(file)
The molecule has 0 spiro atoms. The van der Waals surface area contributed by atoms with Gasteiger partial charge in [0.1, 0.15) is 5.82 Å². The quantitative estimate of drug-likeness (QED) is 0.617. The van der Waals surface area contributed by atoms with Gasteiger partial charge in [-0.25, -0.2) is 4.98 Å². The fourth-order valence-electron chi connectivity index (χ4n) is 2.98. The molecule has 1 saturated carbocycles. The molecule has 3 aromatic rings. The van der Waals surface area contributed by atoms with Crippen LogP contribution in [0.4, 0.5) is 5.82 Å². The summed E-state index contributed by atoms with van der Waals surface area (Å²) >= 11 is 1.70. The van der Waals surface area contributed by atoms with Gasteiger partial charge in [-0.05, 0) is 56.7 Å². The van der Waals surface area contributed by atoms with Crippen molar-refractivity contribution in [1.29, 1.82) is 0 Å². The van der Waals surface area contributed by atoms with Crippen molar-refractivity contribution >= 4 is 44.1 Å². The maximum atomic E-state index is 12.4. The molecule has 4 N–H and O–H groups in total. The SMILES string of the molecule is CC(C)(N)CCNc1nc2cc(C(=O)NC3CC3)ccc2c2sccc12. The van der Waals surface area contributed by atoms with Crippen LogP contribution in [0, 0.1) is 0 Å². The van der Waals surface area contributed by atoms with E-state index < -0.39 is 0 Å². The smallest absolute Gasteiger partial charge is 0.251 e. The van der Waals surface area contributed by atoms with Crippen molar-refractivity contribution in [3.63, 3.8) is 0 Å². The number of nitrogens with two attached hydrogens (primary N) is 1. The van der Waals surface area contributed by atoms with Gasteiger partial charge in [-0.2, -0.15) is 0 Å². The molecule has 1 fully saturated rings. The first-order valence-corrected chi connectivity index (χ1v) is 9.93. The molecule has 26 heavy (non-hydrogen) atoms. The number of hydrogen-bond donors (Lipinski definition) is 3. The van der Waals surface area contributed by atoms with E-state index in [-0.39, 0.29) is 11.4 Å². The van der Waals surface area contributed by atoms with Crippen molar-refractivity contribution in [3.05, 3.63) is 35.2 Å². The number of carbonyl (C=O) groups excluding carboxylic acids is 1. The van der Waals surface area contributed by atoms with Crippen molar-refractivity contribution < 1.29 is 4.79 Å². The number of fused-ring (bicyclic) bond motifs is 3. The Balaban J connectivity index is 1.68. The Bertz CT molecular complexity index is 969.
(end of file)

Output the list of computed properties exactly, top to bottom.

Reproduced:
The molecule has 0 spiro atoms. The van der Waals surface area contributed by atoms with Gasteiger partial charge in [0.1, 0.15) is 5.82 Å². The quantitative estimate of drug-likeness (QED) is 0.617. The van der Waals surface area contributed by atoms with Gasteiger partial charge in [-0.25, -0.2) is 4.98 Å². The fourth-order valence-electron chi connectivity index (χ4n) is 2.98. The molecule has 1 saturated carbocycles. The molecule has 3 aromatic rings. The van der Waals surface area contributed by atoms with Crippen LogP contribution in [0.4, 0.5) is 5.82 Å². The summed E-state index contributed by atoms with van der Waals surface area (Å²) >= 11 is 1.70. The van der Waals surface area contributed by atoms with Gasteiger partial charge in [-0.05, 0) is 56.7 Å². The van der Waals surface area contributed by atoms with Crippen molar-refractivity contribution in [1.29, 1.82) is 0 Å². The van der Waals surface area contributed by atoms with Crippen molar-refractivity contribution >= 4 is 44.1 Å². The maximum atomic E-state index is 12.4. The molecule has 4 N–H and O–H groups in total. The SMILES string of the molecule is CC(C)(N)CCNc1nc2cc(C(=O)NC3CC3)ccc2c2sccc12. The van der Waals surface area contributed by atoms with Crippen LogP contribution in [0, 0.1) is 0 Å². The van der Waals surface area contributed by atoms with E-state index < -0.39 is 0 Å². The smallest absolute Gasteiger partial charge is 0.251 e. The van der Waals surface area contributed by atoms with Crippen molar-refractivity contribution in [3.63, 3.8) is 0 Å². The number of nitrogens with two attached hydrogens (primary N) is 1. The van der Waals surface area contributed by atoms with Gasteiger partial charge in [-0.2, -0.15) is 0 Å². The molecule has 1 fully saturated rings. The first-order valence-corrected chi connectivity index (χ1v) is 9.93. The molecule has 26 heavy (non-hydrogen) atoms. The number of hydrogen-bond donors (Lipinski definition) is 3. The van der Waals surface area contributed by atoms with E-state index in [-0.39, 0.29) is 11.4 Å². The van der Waals surface area contributed by atoms with Crippen molar-refractivity contribution in [3.05, 3.63) is 35.2 Å². The number of carbonyl (C=O) groups excluding carboxylic acids is 1. The van der Waals surface area contributed by atoms with Crippen molar-refractivity contribution < 1.29 is 4.79 Å². The number of fused-ring (bicyclic) bond motifs is 3. The Balaban J connectivity index is 1.68. The Bertz CT molecular complexity index is 969.